On the corner of Broad Street, now Five Ways Shopping Centre, used to stand the factory of Kunzle Cakes Ltd, founded by Christian Kunzle (1879-1954). Mr. Kunzle was also President of the Children’s Hospital during the 1930s. The Swiss born chef and chocolatier sent sick children, particularly those suffering from tuberculosis, to his house in Davos, Switzerland, to recover in the clean mountain air.
The first party of thirty children arrived in 1932. The Davos Courier reported that two of the children had been so ill that they had hardly left the hospital before. When the Second World War broke out in 1939 the children recovering at the Alpine School could not get back to England from neutral Switzerland, finally returning when the war was over. A blue plaque above the Santander bank now marks where the factory once stood.
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Birmingham Archives & Heritage holds a vast collection of photographs by Sir Benjamin Stone, many of which feature children. Stone was born in Aston in 1838 and attended King Edward’s School, New Street. He became director of his father’s glass manufacturing business and then a town councillor representing Duddeston Ward from 1869 until 1878. He was Sutton Coldfield’s first mayor from 1886-1890 and was elected Member of Parliament for East Birmingham in 1895, holding the seat until his retirement in 1910. Stone died in 1914.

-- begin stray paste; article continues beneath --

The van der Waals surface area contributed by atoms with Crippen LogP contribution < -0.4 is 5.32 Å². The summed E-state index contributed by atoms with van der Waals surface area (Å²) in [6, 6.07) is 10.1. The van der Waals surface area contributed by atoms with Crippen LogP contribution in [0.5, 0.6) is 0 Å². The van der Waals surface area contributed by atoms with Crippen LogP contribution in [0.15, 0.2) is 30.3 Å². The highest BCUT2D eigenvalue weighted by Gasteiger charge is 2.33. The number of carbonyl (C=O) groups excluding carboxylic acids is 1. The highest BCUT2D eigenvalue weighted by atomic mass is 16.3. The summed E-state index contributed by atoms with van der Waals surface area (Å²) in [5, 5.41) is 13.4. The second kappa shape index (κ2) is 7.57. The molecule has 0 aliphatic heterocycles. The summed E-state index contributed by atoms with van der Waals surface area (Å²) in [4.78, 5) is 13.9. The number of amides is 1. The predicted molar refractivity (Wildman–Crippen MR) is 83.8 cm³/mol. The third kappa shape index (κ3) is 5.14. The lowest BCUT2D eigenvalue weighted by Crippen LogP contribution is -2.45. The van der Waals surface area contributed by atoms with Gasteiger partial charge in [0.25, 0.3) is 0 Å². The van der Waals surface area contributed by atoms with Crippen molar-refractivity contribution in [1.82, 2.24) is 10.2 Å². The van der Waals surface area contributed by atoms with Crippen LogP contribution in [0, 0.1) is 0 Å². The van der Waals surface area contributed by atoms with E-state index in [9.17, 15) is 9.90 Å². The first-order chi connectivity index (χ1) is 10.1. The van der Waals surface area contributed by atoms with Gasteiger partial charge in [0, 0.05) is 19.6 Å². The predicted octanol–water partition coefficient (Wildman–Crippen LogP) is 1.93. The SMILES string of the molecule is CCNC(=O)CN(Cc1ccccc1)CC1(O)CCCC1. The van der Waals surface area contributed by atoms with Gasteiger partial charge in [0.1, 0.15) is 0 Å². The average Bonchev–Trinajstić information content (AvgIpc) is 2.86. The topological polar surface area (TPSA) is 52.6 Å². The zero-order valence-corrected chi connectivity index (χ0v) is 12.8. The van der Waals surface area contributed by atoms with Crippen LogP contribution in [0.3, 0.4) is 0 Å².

The following extract comes from www.birmingham.gov.uk/benjaminstone
Stone’s considerable income enabled him to travel extensively in Britain and abroad, at a time when foreign travel was still very much the prerogative of the rich. He was in great demand as a lecturer, and began to collect photographs in order to illustrate his lectures and travel books. Dissatisfied with the quality of many of the commercial prints he purchased, Stone decided to master the art of photography himself, employing two men full-time at his house in Erdington, The Grange, to develop and print his plates. Benjamin Stone was one of the first photographers to switch from wet to dry plates, obviating the need to develop the plates on the spot as soon as they had been exposed.
Appointments to view material held by Birmingham Archives & Heritage can be made via email at: firstname.lastname@example.org or by telephone on 0121 303 2468.